Crime and Punishment: Why Mothers Kill

"I have no regrets." Casey Anthony wrote these words in her journal after killing her 3-year-old daughter Caylee, prosecutors allege. The Florida case has gained national attention. Prosecutors haven't indicated a motive, but researchers who study filicide suggest a wide range of possibilities.

Every year, there are about 300 such incidents in the U.S., according to Geoffrey McKee, a forensic psychologist in private practice. Mental illness leads some mothers to irrational behavior. Psychotic mothers sometimes believe their children are demons, and depression can lead to filicide-suicide. Psychopathic mothers, without a normal moral compass, kill to fulfill their own needs by, say, collecting life insurance. Vengeful mothers kill to hurt third parties.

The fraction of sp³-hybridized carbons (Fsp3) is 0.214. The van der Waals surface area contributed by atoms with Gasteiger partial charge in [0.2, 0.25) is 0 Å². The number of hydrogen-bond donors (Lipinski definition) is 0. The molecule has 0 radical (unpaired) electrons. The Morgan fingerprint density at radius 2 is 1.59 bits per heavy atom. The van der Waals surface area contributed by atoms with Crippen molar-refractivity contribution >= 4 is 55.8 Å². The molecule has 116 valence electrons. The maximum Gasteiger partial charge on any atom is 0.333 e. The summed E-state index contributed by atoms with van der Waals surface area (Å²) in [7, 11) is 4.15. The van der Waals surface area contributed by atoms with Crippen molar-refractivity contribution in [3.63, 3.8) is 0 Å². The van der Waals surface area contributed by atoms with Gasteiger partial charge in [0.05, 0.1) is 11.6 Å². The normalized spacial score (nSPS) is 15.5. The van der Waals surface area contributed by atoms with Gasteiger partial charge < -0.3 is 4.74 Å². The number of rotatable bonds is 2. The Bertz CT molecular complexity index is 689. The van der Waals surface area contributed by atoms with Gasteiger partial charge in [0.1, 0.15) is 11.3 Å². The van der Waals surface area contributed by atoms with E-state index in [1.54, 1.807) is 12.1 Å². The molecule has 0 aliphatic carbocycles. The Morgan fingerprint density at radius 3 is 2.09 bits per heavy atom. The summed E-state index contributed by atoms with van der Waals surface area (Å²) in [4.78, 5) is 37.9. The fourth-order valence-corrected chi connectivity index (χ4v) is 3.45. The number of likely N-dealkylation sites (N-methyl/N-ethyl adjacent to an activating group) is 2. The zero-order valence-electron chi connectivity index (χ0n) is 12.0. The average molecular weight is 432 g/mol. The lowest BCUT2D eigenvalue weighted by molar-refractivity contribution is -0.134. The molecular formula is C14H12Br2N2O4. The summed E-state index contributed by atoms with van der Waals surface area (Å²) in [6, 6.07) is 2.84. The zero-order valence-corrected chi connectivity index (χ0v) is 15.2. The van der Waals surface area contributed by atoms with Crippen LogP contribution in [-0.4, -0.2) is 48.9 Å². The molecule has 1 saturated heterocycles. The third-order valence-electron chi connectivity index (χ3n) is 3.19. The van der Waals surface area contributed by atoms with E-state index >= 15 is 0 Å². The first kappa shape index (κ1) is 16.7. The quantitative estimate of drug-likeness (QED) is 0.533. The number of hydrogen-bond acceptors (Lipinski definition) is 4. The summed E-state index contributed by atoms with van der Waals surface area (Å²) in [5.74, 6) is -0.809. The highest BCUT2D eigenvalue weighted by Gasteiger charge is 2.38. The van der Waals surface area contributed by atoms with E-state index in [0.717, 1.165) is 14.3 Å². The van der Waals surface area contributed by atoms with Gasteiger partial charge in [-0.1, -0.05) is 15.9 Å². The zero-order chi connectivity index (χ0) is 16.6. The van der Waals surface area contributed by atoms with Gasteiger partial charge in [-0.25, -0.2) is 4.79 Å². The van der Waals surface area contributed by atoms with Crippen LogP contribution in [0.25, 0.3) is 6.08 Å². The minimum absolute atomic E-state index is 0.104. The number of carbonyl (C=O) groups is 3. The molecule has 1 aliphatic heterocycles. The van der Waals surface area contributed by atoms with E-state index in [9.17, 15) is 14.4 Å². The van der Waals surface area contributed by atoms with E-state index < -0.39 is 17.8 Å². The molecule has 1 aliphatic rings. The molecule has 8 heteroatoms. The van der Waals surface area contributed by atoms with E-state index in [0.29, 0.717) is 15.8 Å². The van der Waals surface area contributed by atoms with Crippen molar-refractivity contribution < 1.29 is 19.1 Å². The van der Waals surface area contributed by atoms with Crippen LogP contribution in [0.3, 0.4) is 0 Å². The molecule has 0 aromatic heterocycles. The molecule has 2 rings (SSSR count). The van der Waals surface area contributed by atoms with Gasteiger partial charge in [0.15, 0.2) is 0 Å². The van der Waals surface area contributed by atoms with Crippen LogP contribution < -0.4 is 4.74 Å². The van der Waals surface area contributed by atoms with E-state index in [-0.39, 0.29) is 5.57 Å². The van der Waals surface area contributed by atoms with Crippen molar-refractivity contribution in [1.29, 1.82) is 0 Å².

Some kill unwanted babies, often after concealing the pregnancy. Other cases involve abuse or neglect. Professors of psychology and law Michelle Obermann of Santa Clara University and Cheryl Meyer of Wright State have interviewed dozens of women jailed for filicide. As children, most of the mothers experienced sexual and physical abuse—a pattern continued by their partners. Many were single moms. The interviews suggested they wanted to be good mothers but were sometimes overwhelmed by the responsibility.

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The most important protection against filicide is social support. After her husband sued for divorce, one woman Meyer spoke to decided to kill herself and her children. She mixed poison into the kids' ice cream and was bringing it to them when the telephone rang. It was her pastor, asking how she was coping. She threw the ice cream out.

Perhaps Casey Anthony could have used such a call. She goes on trial for murder in October 2009.

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